Investigators released new information Tuesday about an explosion that nearly leveled a home in the Pleasant Grove area of Dallas.
An explosion blamed on a gas leak destroyed a Dallas family’s home and injured a woman and her five children. The blast happened after the children’s father had gone to work.
The trial for the man who admitted to trying to blow up a natural gas pipeline begins today in federal court in Plano.
Dallas negotiated a proposed Atmos Energy rate hike down some $3 million. But did the city get a better deal by negotiating, than it would have by appealing to the Railroad Commission of Texas?
Bucking the trend of other North Texas cities, on Wednesday the Dallas City Council agreed to a rate hike with Atmos Energy — the natural gas supplier. It would boost the average residential bill by $2.08 a month, businesses by roughly $6.
Dozens of cities are saying no to a request from Atmos Energy to raise monthly gas bills. The increase would add about $2 to the average household bill, but analysts for a group of cities believe that’s more than double what the utility needs.
In a preliminary findings into the house explosion, the Texas Railroad Commission cites an Atmos Energy equipment failure as the cause of the house explosion.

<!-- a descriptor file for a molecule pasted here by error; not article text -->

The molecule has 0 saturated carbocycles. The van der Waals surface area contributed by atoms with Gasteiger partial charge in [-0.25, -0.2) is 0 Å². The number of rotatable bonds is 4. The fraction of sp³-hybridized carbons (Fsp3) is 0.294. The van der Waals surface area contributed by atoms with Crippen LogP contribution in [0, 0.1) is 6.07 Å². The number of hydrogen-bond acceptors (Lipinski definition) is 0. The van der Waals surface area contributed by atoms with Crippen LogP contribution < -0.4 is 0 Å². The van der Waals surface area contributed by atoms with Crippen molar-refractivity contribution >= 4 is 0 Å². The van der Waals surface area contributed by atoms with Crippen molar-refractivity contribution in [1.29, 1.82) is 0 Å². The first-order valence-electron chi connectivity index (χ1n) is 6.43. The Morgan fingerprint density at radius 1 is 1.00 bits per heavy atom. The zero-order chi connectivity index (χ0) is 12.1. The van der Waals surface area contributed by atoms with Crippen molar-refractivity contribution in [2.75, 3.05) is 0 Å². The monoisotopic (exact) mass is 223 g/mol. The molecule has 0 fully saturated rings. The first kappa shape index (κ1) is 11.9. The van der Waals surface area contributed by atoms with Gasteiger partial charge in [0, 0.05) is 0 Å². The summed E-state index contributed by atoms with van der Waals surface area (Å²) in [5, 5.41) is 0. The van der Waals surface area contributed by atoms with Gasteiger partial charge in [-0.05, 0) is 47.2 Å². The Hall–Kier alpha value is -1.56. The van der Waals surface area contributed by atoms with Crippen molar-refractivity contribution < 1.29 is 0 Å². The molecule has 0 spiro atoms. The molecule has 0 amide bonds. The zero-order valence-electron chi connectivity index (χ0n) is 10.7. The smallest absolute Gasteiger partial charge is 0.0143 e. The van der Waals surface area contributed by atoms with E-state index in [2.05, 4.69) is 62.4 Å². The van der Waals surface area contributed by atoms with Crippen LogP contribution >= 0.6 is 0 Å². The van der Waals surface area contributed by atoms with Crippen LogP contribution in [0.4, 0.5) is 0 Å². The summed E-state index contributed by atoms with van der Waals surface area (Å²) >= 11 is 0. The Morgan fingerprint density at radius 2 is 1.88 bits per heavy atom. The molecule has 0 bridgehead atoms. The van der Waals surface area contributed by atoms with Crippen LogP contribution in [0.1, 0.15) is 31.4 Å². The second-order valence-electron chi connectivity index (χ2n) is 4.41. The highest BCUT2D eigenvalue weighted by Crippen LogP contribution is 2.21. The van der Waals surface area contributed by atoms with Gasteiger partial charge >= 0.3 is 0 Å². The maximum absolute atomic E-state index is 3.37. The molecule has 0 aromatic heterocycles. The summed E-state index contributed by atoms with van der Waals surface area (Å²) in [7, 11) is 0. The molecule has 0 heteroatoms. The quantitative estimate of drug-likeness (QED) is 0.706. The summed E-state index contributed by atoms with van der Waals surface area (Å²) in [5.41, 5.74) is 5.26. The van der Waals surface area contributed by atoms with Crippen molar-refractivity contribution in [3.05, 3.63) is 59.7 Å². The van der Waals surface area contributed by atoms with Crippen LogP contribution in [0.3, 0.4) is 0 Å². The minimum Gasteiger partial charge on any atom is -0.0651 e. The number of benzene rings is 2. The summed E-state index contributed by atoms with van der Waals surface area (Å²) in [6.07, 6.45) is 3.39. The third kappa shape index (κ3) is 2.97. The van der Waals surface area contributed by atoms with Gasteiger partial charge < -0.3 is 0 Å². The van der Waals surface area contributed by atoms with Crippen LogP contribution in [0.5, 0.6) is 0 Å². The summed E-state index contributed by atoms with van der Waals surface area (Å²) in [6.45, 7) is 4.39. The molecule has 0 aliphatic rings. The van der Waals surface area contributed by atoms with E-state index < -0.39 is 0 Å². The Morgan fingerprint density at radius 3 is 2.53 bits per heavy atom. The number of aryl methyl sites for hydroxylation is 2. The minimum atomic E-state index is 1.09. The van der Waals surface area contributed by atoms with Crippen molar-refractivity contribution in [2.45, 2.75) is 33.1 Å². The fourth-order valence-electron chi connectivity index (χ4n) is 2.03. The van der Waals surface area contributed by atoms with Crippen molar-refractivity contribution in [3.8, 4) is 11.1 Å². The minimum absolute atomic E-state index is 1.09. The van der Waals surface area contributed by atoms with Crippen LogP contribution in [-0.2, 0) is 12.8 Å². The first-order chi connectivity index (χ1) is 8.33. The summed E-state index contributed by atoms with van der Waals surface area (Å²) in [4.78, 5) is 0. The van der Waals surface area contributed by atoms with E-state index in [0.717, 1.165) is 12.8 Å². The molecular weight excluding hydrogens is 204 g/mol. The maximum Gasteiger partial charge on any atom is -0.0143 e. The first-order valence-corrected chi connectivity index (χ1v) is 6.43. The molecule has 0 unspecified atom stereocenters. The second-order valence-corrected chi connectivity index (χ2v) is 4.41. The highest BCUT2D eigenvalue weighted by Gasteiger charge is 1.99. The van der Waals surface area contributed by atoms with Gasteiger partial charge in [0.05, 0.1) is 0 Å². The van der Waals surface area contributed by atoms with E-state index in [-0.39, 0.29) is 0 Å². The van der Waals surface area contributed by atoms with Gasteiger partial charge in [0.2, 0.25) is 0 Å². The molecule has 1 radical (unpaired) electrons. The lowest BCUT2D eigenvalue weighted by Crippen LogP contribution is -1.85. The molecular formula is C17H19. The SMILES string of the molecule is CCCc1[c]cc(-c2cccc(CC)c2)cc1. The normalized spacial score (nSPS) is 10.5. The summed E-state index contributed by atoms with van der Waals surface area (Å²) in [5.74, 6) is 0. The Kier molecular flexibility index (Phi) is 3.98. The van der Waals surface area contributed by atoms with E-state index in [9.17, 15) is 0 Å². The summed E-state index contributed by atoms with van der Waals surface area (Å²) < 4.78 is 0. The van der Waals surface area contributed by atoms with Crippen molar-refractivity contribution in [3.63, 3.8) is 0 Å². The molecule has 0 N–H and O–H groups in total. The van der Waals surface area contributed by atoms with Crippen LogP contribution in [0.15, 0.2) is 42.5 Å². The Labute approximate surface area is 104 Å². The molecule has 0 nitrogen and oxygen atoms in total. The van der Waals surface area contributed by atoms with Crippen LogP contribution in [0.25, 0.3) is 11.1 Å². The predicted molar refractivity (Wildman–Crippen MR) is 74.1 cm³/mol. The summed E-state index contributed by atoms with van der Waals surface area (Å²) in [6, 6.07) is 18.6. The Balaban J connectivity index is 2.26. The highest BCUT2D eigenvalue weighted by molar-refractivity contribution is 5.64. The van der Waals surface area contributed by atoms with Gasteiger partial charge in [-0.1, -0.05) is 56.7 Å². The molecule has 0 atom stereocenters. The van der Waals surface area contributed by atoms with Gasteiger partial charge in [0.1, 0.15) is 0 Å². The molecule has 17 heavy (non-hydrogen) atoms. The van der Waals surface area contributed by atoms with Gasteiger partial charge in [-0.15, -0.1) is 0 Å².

ATMOS is on the scene of a gas leak near Dallas Love Field.
Last January, Rick Trammell watched the Gainesville house he and his family owned for 20 years explode into a ball of flames. Now, the Railroad Commission of Texas sent Atmos Energy, which operated the natural gas line in question, a letter outlining alleged violations.
A construction crew working on a house in Grand Prairie accidentally ripped out the main gas line underneath it; sparking a fire.
Some customers who have service with Dallas-based Atmos Energy got a big surprise when their bank accounts were charged the amount due — tenfold!
After a gas-fueled fire scored a Lake Highlands home, it took more than two hours for Atmos workers to get the gas shut off.